That’s right. You’ve heard of reading dogs? Well, we have reading ducks. The Boy “read” 2-3 books to those lucky ducks yesterday. For backstory, The Boy couldn’t say “mama” until a year and a half ago, and he couldn’t say his own name until he was more than 3 years old. If you have kids and any of them have been speech delayed, you know how big of a deal it is for your speech delayed child to pick up a book and start making up a story for his ducks. I think I’m going to encourage him to read to them every day while they’re in the house, and maybe once they’re out of it, too.

Also, no, they don’t have names yet, because we can’t tell them apart yet and Pete wasn’t into painting their toenails so I could figure out which was which. (Wouldn’t have done it, but they’d have looked fab.)

Spring is ALMOST here!

Hello!

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hello…
hello… (crickets)

Hey, tiny group of people who read the stuff I post to the internet…um, sorry. Man, this family gets in a rut in the wintertime (and we don’t even have a real winter– it’s Tennessee for crap’s sake). I think I’ve been waiting for a big moment to write a new post, but instead, I’m just going to sit down and update everyone. I have serious intentions of updating at least bi-weekly now that the weather is warming up.

We haven’t done a whole lot lately, but here I am, about to update on some house stuff. So without too many excuses, here I go.

It’s starting to look like spring in East Tennessee. I have a love-hate relationship with the sudden warming and greening and general “new car” smell happening around here. Like, I LOVE it, but I’m also a little worried it’s a sign of impending doom and eventually we’ll all just live in a summery hellscape. BUT, it does allow me to start doing garden and yard stuff in MARCH, so I guess, in the short term, I’ll bask in the glory and forget the terrifying possibilities.

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Sis, enjoying her post as supervisor.

So, two things.

First, the garden is starting to spring to life, and seriously, it’s going to be AMAZING this year. We moved in in 2011 and it was a mess:

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But, year by year, I’ve clawed my way out of the bindweed, the lamb’s ear, the fungus-infested irises, the strangling daylillies, and this, THIS is the summer it will look like the garden was designed by a pro (and not a serious novice who’s been figuring it out as she goes). I spent Saturday moving plants to improve the balance of the garden, and this year, I really think it’ll all fill in so beautifully.

I’ve even thought about lines of sight; when you look out our back door, you’ll see a rose bush (blooming most of the summer) surrounded by yarrow and salvia, covered in hummingbird moths and butterflies. So just imagine this:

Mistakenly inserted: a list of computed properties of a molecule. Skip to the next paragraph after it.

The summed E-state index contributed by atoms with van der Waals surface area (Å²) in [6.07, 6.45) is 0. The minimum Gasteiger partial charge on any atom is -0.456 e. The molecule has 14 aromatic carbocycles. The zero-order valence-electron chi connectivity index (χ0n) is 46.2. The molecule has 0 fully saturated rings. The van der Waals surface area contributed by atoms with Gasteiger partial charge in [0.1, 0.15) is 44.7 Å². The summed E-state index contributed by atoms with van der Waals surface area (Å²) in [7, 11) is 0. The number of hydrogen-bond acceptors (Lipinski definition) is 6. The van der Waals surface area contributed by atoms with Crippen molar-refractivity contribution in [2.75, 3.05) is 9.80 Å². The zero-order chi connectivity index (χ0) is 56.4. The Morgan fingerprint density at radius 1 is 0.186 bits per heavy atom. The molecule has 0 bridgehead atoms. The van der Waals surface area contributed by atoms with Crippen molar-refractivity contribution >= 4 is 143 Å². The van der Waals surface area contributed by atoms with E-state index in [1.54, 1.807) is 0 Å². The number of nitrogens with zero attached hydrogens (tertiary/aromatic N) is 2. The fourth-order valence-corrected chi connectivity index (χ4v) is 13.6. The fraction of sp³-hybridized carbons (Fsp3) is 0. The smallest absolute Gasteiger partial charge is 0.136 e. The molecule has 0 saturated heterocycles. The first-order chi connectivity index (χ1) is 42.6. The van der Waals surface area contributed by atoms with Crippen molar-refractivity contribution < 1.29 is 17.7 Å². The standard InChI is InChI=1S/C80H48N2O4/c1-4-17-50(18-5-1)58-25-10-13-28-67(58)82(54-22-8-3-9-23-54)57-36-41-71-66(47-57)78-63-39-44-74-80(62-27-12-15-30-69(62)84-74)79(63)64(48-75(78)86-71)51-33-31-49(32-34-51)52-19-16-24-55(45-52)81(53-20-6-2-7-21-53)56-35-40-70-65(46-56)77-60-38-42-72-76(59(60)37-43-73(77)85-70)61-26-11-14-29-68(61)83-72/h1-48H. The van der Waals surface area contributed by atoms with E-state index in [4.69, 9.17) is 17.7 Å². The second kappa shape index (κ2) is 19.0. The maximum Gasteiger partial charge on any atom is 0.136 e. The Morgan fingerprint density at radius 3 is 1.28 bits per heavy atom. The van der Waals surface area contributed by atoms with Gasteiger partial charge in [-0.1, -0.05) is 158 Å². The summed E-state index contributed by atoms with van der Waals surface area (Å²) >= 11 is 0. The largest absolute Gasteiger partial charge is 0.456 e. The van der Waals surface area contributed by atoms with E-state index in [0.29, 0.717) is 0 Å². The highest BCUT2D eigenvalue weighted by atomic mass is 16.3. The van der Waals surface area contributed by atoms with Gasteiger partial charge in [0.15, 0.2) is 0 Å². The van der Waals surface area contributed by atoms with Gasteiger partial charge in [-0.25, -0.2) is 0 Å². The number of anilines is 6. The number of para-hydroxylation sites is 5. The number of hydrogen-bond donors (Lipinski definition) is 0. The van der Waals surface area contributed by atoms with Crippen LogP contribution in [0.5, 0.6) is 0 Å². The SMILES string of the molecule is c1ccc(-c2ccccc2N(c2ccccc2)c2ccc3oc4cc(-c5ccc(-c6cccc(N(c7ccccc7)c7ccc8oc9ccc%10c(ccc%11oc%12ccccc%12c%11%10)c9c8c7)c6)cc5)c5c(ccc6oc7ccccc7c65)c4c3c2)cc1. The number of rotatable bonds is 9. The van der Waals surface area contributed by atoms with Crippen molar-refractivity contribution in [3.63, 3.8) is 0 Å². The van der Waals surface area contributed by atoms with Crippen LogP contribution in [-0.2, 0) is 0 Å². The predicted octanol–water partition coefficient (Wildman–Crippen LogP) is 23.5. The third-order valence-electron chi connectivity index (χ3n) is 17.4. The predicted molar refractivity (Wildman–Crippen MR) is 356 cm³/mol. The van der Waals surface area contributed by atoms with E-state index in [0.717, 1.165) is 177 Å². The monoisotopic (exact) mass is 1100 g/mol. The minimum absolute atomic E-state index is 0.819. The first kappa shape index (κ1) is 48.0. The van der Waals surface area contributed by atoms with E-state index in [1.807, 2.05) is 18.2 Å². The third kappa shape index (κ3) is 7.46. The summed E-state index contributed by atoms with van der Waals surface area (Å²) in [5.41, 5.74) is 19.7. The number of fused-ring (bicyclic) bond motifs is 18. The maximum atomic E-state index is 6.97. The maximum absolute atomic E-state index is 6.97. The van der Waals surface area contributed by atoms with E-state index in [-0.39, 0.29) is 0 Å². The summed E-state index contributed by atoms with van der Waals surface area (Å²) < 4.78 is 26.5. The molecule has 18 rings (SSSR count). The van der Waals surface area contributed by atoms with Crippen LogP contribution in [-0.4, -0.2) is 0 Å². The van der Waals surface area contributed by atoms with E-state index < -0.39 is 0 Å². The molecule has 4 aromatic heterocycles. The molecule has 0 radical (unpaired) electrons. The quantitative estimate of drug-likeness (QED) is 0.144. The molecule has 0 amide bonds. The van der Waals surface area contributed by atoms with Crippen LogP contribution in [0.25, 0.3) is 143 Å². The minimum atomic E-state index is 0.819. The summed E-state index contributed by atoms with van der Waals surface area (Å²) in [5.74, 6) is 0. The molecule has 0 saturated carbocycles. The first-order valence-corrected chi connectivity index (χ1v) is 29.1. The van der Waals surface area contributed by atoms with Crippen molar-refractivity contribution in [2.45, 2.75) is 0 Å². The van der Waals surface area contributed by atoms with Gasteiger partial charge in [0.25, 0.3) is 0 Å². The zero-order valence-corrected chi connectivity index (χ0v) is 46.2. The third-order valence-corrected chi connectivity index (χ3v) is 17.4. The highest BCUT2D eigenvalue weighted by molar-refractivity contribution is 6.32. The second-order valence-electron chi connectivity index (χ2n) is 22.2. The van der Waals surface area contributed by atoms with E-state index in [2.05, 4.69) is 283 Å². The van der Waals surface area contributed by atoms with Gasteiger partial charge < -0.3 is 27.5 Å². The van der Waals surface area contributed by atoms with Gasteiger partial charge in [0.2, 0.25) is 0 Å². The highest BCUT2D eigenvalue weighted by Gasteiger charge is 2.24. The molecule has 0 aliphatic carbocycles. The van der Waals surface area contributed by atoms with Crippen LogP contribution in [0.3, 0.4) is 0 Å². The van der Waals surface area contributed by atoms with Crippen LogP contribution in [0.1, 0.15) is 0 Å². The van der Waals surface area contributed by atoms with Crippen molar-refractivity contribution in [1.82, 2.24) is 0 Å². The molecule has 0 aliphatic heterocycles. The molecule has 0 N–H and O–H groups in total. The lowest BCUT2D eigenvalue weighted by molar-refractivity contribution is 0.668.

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…like that.

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The Boy helping to water in my transplanted rose bush.

Additionally, I’ve been working on a plan for the bedroom. “What?” you ask. “You mean the bedroom where you built the closets? The ones we read about last winter?”

Yeah, that one.

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Hear me out. I loved the navy blue. I really did. I think when we built those closets, I wanted a dramatic way to set them off from the white walls. But honestly, I think maybe the drama gives me anxiety. So, I’m working on a plan for dialing down the drama in the bedroom (well, doesn’t that sound weird…leaving it) and lightening it all up. Here are the reasons:

  1. The navy is lovely but it sucks the light out of the room when we’re reading books at night with our son. The color (Volcanic Ash by Valspar) is still my go-to navy, but it’s just dark, and while I loved the concept, and even the execution, LIVING with it is a different story.
  2. I feel stuck in a blue rut in this room. The ceiling is SO beautiful, but SO blue. It’s got every color of blue you could imagine in it, and it makes me feel, in conjunction with the navy, that I can’t do anything else with it. Which is how I ended up with blue winter pillows in the room.

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3. The blue really doesn’t mesh with the white/grey/charcoal/light blue thing I have going in the rest of the house, and I’m a big fan of repetition throughout a house. I feel a bit assaulted (boy, dramatic much?) every time I go into the room and it doesn’t match the rest of the house.

4. I would like to make the space a little more spring-ish, and I’m struggling with that.

5. I’m just ready for a change.

So, I have plans, and I’m seriously considering joining the One Room Challenge, which is a biannual event where a bunch of well-known bloggers tackle one space and redesign it over the course of six weeks. Additionally, thousands of people with small-time blogs (ME) participate as amateurs. They update weekly (a challenge for me) about their design, their progress, and finally, a reveal. So, that’s my plan: join the amateur ORC and force myself to really re-evaluate what I want from our bedroom space. Additionally, I’ll be working on a budget of like, not much. 🙂 So, fun challenge, given I have no real design skills.

So, that’s what’s up. The challenge doesn’t start til April, but March will be super busy. For one, I’m having surgery for a difficult-to-diagnose honest-to-god bizarre syndrome I appear to have in my ears (you guys, I can hear my eyeballs move) and my co-workers and I are putting together some seriously cool library stuff for our students. I plan to ruminate during March while planning my garden for the year and doing some old house maintenance (constant in a house that’s 117 years old), and then kick some proverbial ass when it comes to the interior come April.

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Thanks for sticking with me and reading, guys. It’s fun to share all my hopes and plans and ideas with you.